2.2 Site Area from a surveyors diagram or General plan or preferable, Diagram Deed with dimensions of the site.
2.3 Servitudes. Obtain (if possible) location, area, copies of diagrams, duration, beneficiaries. Eg. Rights of Way, Eskom, Post Office, Municipal, Road widening, parking, water rights, mineral rights severed from ownership?., surface rights (mining), un-registered servitudes such as squatters and rights of way.
3. LAND AND BUILDING INSPECTION
A visit to the site to check that land and buildings conform to what is indicated by the building plans, site diagram, servitude diagrams etc.
3.1 Description of:
a) The site (slope, land use, condition)
b) The surrounding area (adjacent buildings, view, improving areas?)
c) Room for expansion?
a) Inspection of buildings – one must see all aspects of the property and buildings – all dark corners, stairwells, lift rooms, air-conditioning plants, vacant and unused areas, etc.
b) Depending on the size and nature of the property, one may wish to use the services of various professionals to inspect aspects of the property and verify that they are in working order. (eg. air-conditioning or lifts). Such professionals may also give one a better understanding of estimates of future maintenance.
c) Roofing, structure, any cracks?.
d) Power supply.
e) Fixtures, fittings, plant, and equipment not to be the subject of a lease agreement, credit sale or hire purchase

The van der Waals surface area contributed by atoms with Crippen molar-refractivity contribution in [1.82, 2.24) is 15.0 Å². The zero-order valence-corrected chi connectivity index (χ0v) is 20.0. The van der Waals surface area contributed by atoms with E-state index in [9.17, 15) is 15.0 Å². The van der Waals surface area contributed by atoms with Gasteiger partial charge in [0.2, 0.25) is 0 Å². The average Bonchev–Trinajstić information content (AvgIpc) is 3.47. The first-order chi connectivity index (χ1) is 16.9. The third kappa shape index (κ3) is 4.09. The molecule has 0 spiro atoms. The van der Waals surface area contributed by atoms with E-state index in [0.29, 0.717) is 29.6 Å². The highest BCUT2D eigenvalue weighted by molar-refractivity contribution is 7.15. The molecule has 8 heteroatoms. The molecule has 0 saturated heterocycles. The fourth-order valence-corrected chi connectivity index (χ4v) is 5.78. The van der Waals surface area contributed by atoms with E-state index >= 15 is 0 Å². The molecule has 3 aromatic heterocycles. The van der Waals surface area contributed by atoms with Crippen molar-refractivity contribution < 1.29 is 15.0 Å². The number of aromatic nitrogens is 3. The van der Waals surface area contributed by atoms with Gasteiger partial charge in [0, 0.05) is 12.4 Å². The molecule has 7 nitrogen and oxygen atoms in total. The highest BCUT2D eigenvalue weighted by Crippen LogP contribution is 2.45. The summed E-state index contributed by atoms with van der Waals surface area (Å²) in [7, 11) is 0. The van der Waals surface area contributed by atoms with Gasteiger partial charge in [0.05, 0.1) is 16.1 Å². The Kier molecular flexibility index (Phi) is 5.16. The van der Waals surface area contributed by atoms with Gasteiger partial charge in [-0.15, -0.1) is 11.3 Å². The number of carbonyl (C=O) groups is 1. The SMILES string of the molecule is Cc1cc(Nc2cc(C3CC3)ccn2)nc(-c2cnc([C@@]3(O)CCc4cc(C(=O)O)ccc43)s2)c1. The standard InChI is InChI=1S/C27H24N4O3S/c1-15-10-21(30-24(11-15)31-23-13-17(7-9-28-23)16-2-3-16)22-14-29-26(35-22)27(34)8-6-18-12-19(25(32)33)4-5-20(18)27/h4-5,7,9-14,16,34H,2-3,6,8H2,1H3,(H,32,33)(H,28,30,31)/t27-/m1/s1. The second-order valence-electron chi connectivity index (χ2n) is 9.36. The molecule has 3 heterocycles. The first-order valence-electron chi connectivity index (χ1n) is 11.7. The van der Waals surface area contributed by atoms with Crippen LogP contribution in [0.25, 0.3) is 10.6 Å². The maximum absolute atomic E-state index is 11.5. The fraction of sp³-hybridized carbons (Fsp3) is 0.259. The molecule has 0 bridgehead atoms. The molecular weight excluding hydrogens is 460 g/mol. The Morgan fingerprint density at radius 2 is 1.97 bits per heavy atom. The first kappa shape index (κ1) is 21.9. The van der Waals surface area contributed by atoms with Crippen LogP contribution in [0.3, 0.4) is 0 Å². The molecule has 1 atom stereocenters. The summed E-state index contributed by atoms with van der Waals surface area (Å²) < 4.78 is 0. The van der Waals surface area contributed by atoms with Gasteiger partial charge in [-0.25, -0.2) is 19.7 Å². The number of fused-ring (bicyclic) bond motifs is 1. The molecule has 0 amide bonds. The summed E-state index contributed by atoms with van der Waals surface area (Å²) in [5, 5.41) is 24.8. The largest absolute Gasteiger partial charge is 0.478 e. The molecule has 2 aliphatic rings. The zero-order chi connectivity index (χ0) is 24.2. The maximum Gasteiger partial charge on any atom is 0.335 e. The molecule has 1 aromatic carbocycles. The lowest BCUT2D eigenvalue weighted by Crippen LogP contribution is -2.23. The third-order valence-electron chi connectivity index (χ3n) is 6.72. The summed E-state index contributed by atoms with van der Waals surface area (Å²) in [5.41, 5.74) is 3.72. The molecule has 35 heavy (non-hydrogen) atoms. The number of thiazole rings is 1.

f) Notarial hypothecation of movables?
g) Materials and finishes used – durability
h) maintenance implications
i) international standards
3.3 If demolition or alteration contemplated:
a) Cost estimates plus fees
b) Estimates of timing
c) Re-housing of tenants/removal of leases
d) Proposed new tenants
Bear in mind that different locations have different nuances, for example, in Gauteng, there may be sinkholes one must look out for: in Kwa-Zulu Natal, there may be areas susceptible to slide, etc.
4. SELLER INFORMATION
4.1 Who is the Seller – registered name.
4.2 If an individual, how married and in which country did they get married (yes, this does have an effect on your transaction!!). If in doubt, get both parties to sign sale agreement.
4.3 Are they VAT vendors? – this is vitally important to the structure of the sale.
4.4 Is the Seller resident in SA for tax purposes?.
4.5 Ask the Seller or Agent if there are any material defects of the Property?.
4.6 Dealing with a reputable agent, like Tony Bales, will ensure you get the correct information relating to the Seller.
5. TITLE DEED
Obtain copies of latest Deeds (check with Surveyor-General that they are the latest). Check:
a) Owner and date of purchase
b) Description: location and area
c) Conditions of title – especially restrictions and servitudes; any new restrictions or bonds?
d) 100% certain of the identity of the property
e) Written report from attorneys (after performing a Deeds’ Registry search), confirming that there are no restrictions to the development of the site.
f) Attorneys to supply list of deed and prior deeds to be obtained when taking transfer.
6. SELLER’S MORTGAGE BOND